Michael A. Livermore

Michael A. Livermore is the executive director of the Institute for Policy Integrity at New York University School of Law. He is the author, with Richard L. Revesz, of Retaking Rationality: How Cost-Benefit Analysis Can Better Protect the Environmental and Our Health.

stick a never in their cap

Can EPA run a cap-and-trade program?

The Obama administration has made very clear that they want Congress, rather than EPA, to take the lead in creating a national response to climate change. Despite their oft-repeated preference for congressional action, recently, EPA head Lisa Jackson had to once again reiterate that the agency had no plans to do a carbon cap. There is some irony in members of Congress worrying about what EPA is up to when their time might be better spent putting a law together themselves. Under existing law, it is possible for EPA to create an economy-wide price on carbon. The Clean Air Act …

Is it a problem that more industry groups are meeting with key regulatory officials than enviros?

Some small hope has been renewed for a climate change bill out of Congress this year. But if the legislative process fails to produce a law, Obama’s regulatory levers will become more and more important — and how they evaluate new rules will come under scrutiny. So is it a problem that industry groups are meeting with key regulatory officials in the White House in much bigger numbers than environmentalists? The Office of Information and Regulatory Affairs (OIRA) is the powerful behind-the-scenes agency that review cost-benefit analyses of major environmental regulations like CAFE standards or coal ash regulation. Before rules …

After midnight, we're gonna let it all hang out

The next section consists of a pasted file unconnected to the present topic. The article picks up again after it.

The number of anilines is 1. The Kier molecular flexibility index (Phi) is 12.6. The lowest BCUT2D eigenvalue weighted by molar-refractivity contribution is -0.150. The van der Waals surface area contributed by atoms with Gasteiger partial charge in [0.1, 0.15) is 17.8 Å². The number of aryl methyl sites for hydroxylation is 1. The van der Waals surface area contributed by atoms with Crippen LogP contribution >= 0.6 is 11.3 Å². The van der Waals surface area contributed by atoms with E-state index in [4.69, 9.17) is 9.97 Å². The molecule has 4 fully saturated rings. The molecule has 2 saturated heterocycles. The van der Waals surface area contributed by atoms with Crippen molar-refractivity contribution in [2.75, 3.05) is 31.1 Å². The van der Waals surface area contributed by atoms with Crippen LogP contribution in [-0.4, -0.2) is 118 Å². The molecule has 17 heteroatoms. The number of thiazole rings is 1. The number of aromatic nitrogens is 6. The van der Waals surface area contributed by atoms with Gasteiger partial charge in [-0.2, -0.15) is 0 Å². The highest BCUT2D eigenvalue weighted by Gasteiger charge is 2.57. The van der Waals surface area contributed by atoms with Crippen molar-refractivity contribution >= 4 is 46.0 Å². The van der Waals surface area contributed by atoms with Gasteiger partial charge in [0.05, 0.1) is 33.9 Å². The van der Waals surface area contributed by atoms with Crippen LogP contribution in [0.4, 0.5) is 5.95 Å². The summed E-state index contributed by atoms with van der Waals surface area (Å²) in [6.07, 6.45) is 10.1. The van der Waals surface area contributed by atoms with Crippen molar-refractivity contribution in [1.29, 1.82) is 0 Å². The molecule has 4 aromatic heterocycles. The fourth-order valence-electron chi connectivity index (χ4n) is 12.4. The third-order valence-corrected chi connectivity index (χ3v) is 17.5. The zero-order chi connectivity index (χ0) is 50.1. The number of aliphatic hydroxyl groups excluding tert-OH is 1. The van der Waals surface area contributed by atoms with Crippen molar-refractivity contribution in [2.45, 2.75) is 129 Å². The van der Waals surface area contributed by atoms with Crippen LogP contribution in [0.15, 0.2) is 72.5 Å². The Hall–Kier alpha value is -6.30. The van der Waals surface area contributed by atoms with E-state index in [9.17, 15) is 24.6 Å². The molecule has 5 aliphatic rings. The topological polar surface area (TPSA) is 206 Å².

Midnight regulations

In the months leading up to President Obama’s inauguration, the Bush administration rushed through a raft of controversial regulations. These “midnight regulations,” like the one that would allow mining waste to be dumped into rivers and streams in West Virginia, caused a major stir at the time — but whatever happened to them? After a year in office, has the new president been able to clean up his predecessor’s last minute mess? The answer is a mixed bag of attempts, delays, successes, and road blocks. Among the avalanche of over 150 midnight regulations issued in the waning days of Bush’s …

TVA or CYA?

On first anniversary of massive spill, coal ash remains unregulated

On December 22nd, 2008, a quiet evening in the town of Harriman, Tennessee was interrupted when 1.2 billion gallons of toxic coal ash sludge burst out of a nearby landfill, poisoning the land and water in its path and causing untold hardship for families whose lives were turned upside down. A year later, the underlying cause of this massive environmental disaster is still unregulated. Despite some rumblings and tentative first steps, the EPA has a long way to go before adopting rules that require safer storage of this dangerous muck. At the very least, the agency should move quickly to …

Defending the Cantwell/Collins CLEAR Act